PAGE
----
The first place I check when I’m researching a destination in Pinterest. I usually look at 5 or 6 pins that other bloggers have compiled about where to go and what to see. Write down ALL of the activites (or hotels, or restaurants – whatever) that appeal. At this stage, don’t worry about the price or the difficulty to get to – we’ll get to that later.
At this point I always draw a map or save the places on googlemaps. It helps so much to see where things are and to group different activities by location.
4.) Create a Draft Schedule
I fit in some places to go on a road trip in a circle coming out from Reykjavik, which includes a few waterfalls. Then I schedule the dive that would be super cool to do so that we have a quiet day before and at least 24 hours before our flight. Afterwards, I slot in all the smaller activities around Reykjavik. I realise that we don’t need to be away for 10 days, and that 7 days will be enough.
Make a schedule for each day you plan to be away. Each day should have an AM box and a PM box. Start assigning groups of activities to slots. The first ones should be those you absolutely HAVE to do, then put in the ones that are closest/cheapest, and keep going until you run out of days/activities.
5.) Check flight and hotel prices
On skyscanner, I check the prices of the flights for the whole of the month of June to find the flights that work best for us. I look on Hotels.com for a nice, central hotel in Reykjavik and for hotels on our road trip route.
If the only hotels you can find are £250 a night, you might want to think about shortening your trip, which will affect what activities you can do. The other thing that might affect how long you’re away is the crazy amount that flight prices change by day.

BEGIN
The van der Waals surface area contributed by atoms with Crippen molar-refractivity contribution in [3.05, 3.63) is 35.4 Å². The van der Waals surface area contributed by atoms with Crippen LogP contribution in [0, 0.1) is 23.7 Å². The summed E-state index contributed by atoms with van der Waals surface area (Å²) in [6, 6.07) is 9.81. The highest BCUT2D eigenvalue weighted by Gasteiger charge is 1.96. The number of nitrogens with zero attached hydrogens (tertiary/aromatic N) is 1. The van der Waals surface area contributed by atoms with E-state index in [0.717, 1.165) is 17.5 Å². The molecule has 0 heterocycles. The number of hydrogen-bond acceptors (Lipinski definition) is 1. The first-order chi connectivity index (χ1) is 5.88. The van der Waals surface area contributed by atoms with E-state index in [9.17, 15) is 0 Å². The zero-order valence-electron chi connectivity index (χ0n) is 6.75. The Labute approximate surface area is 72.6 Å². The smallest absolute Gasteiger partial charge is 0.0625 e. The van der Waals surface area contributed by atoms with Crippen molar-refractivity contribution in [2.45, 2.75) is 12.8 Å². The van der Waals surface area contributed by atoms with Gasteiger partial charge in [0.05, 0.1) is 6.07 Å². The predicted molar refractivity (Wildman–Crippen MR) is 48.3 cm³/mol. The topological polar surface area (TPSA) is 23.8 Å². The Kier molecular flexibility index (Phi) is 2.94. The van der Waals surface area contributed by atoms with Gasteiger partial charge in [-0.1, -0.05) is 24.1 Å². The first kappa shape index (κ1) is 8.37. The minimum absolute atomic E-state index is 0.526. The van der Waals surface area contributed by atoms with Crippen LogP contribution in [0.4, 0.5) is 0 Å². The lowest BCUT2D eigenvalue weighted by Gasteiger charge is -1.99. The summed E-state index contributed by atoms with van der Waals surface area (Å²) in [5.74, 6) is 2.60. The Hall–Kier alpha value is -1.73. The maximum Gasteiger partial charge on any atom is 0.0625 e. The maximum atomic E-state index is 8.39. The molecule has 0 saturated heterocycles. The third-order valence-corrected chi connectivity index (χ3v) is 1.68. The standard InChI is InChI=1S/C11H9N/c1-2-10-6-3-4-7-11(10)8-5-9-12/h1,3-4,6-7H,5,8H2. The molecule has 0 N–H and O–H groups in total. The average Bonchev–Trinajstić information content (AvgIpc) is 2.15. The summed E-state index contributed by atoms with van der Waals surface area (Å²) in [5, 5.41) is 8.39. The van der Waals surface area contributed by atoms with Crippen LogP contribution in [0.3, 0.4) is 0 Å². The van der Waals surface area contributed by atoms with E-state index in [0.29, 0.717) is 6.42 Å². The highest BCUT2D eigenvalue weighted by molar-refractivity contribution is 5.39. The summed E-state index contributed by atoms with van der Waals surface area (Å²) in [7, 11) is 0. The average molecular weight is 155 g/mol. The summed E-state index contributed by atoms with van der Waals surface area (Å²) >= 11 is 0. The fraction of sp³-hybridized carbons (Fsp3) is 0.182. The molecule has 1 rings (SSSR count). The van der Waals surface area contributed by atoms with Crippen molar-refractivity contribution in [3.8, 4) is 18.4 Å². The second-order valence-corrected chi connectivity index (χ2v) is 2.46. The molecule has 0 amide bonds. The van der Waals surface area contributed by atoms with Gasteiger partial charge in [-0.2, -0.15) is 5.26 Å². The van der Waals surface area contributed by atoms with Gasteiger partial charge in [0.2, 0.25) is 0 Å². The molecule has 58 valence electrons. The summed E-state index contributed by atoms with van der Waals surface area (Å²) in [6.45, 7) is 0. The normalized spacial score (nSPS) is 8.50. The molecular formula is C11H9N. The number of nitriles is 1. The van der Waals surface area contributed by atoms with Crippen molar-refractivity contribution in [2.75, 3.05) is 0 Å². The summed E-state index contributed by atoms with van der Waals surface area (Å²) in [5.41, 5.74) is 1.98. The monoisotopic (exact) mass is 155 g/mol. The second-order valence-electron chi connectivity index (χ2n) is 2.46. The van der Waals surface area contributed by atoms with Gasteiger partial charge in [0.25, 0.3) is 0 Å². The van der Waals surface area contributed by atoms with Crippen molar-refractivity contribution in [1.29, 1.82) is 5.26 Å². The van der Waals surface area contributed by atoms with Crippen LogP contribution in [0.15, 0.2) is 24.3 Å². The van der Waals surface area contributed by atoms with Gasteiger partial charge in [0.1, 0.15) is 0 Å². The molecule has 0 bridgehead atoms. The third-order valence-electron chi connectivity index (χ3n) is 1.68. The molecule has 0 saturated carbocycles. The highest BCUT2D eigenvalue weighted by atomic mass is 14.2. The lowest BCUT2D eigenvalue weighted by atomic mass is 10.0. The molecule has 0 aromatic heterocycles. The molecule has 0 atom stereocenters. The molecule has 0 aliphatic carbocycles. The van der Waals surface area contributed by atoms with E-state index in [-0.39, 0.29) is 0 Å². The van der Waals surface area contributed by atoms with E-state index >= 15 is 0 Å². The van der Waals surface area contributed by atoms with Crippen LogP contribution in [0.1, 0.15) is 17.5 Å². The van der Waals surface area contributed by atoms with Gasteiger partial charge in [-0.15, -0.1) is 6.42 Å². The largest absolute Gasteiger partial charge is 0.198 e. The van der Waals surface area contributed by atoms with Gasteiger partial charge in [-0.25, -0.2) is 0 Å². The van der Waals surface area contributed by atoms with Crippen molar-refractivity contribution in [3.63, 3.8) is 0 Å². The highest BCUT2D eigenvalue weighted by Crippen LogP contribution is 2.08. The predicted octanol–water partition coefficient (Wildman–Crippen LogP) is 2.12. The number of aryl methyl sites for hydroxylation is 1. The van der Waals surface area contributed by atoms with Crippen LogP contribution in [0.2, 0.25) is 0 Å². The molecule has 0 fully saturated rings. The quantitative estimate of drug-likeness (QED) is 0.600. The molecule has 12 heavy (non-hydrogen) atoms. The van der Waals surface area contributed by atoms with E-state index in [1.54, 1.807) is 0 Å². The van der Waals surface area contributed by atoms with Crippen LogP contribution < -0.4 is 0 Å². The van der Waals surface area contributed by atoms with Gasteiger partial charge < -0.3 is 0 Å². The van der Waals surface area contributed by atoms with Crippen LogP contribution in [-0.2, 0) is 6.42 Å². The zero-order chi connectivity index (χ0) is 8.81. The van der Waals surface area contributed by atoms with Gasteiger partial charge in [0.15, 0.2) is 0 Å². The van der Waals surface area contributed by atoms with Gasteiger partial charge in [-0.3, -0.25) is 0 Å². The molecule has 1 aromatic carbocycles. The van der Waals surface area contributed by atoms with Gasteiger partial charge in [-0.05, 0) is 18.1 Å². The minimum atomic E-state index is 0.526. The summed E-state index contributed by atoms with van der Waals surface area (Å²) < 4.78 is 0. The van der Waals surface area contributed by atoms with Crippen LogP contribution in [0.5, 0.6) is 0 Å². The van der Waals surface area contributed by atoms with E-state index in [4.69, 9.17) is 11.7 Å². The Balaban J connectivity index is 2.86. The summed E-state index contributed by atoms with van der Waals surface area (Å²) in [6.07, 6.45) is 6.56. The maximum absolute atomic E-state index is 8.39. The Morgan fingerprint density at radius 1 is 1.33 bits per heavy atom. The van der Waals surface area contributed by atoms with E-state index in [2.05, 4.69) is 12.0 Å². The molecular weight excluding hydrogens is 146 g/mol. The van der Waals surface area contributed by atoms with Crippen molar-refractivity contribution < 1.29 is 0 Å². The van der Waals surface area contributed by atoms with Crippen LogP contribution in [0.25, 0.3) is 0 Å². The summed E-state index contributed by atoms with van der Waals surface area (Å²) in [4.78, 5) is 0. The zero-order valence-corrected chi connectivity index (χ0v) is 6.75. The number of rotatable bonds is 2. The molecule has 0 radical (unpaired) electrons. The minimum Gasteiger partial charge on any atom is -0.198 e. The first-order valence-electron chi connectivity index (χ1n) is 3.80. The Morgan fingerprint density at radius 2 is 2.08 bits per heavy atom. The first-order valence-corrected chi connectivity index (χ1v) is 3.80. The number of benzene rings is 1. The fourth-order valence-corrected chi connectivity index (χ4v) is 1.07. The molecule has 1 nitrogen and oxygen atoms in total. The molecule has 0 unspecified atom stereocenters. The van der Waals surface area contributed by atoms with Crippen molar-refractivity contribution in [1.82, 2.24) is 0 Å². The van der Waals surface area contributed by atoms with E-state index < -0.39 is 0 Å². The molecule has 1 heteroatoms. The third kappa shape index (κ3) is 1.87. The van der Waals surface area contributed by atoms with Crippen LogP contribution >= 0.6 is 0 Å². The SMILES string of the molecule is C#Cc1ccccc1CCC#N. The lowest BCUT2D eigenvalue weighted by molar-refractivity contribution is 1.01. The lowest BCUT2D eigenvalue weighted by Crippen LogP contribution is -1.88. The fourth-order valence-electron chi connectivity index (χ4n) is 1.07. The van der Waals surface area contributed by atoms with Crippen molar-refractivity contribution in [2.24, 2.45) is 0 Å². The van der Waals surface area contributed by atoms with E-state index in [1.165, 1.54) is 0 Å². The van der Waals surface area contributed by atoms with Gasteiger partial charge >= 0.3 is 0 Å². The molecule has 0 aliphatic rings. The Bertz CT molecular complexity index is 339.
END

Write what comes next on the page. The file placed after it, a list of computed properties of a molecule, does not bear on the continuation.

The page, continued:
6.) Solidify your plans
Go back to your draft schedule and check that the dates and hotels work with your plan. Make sure you have roughly costed out each activity.
7.) Decide if that fits in with your budget
Seeing as the plan is now to go for 7 days, my budget is now £1050. If you look closely at the photo in four, you’ll see that what I actually planned to do will be in the region of £2500 – more than double. If we go in the colder, off season we could save £300. Deciding against the very expensive dive would take it down another £600. Staying in hostels instead of hotels might save us another £200, and deciding on free activities instead of paid ones could bring that down another £200. Then that’s £1200, which is much closer to my original budget.
Does this fit your budget? If not, you’ll need to make some adjustments. Think about what is more important to you. For example, do you want to sacrifice having a private room, so you can afford to eat out every night? This is a very personal thing. It’s up to you to decide whether what you are planning to do is worth the money you will be paying for it.
8.) Book it!
That’s it! You’ve planned a trip. I hope you enjoy it.
What are your tips for planning trips? Do you love planning, or hate it? Let us know in the comments below!